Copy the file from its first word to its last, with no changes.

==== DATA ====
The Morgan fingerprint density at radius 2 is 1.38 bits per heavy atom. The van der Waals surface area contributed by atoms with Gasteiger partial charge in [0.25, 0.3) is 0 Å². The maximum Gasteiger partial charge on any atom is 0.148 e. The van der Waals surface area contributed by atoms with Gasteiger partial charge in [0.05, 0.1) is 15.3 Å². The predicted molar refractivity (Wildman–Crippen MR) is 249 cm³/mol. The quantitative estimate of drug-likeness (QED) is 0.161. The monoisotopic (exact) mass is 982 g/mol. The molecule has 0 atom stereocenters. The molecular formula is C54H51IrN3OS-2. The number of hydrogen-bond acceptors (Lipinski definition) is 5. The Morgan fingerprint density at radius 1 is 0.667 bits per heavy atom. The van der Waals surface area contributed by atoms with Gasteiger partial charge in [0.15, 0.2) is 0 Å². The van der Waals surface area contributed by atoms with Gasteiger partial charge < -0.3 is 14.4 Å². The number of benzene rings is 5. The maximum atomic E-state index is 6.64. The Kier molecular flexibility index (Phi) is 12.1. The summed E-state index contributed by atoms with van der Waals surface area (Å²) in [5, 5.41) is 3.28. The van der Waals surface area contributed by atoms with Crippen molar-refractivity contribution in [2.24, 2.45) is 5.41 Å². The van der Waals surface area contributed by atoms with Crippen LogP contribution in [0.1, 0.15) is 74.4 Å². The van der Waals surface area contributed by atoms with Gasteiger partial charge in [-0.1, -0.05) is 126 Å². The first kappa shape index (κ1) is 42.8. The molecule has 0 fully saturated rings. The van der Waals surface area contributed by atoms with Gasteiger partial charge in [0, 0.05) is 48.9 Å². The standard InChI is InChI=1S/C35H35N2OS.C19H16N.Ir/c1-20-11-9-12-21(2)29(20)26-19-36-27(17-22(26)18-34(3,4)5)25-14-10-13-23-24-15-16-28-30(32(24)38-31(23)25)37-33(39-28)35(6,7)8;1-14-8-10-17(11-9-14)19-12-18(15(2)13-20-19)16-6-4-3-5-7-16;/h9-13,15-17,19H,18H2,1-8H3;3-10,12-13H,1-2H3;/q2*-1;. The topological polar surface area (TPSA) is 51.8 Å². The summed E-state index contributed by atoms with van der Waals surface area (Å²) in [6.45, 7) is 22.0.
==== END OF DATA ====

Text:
The Morgan fingerprint density at radius 2 is 1.38 bits per heavy atom. The van der Waals surface area contributed by atoms with Gasteiger partial charge in [0.25, 0.3) is 0 Å². The maximum Gasteiger partial charge on any atom is 0.148 e. The van der Waals surface area contributed by atoms with Gasteiger partial charge in [0.05, 0.1) is 15.3 Å². The predicted molar refractivity (Wildman–Crippen MR) is 249 cm³/mol. The quantitative estimate of drug-likeness (QED) is 0.161. The monoisotopic (exact) mass is 982 g/mol. The molecule has 0 atom stereocenters. The molecular formula is C54H51IrN3OS-2. The number of hydrogen-bond acceptors (Lipinski definition) is 5. The Morgan fingerprint density at radius 1 is 0.667 bits per heavy atom. The van der Waals surface area contributed by atoms with Gasteiger partial charge in [0.15, 0.2) is 0 Å². The van der Waals surface area contributed by atoms with Gasteiger partial charge < -0.3 is 14.4 Å². The number of benzene rings is 5. The maximum atomic E-state index is 6.64. The Kier molecular flexibility index (Phi) is 12.1. The summed E-state index contributed by atoms with van der Waals surface area (Å²) in [5, 5.41) is 3.28. The van der Waals surface area contributed by atoms with Crippen molar-refractivity contribution in [2.24, 2.45) is 5.41 Å². The van der Waals surface area contributed by atoms with Crippen LogP contribution in [0.1, 0.15) is 74.4 Å². The van der Waals surface area contributed by atoms with Gasteiger partial charge in [-0.1, -0.05) is 126 Å². The first kappa shape index (κ1) is 42.8. The molecule has 0 fully saturated rings. The van der Waals surface area contributed by atoms with Gasteiger partial charge in [0, 0.05) is 48.9 Å². The standard InChI is InChI=1S/C35H35N2OS.C19H16N.Ir/c1-20-11-9-12-21(2)29(20)26-19-36-27(17-22(26)18-34(3,4)5)25-14-10-13-23-24-15-16-28-30(32(24)38-31(23)25)37-33(39-28)35(6,7)8;1-14-8-10-17(11-9-14)19-12-18(15(2)13-20-19)16-6-4-3-5-7-16;/h9-13,15-17,19H,18H2,1-8H3;3-10,12-13H,1-2H3;/q2*-1;. The topological polar surface area (TPSA) is 51.8 Å². The summed E-state index contributed by atoms with van der Waals surface area (Å²) in [6.45, 7) is 22.0.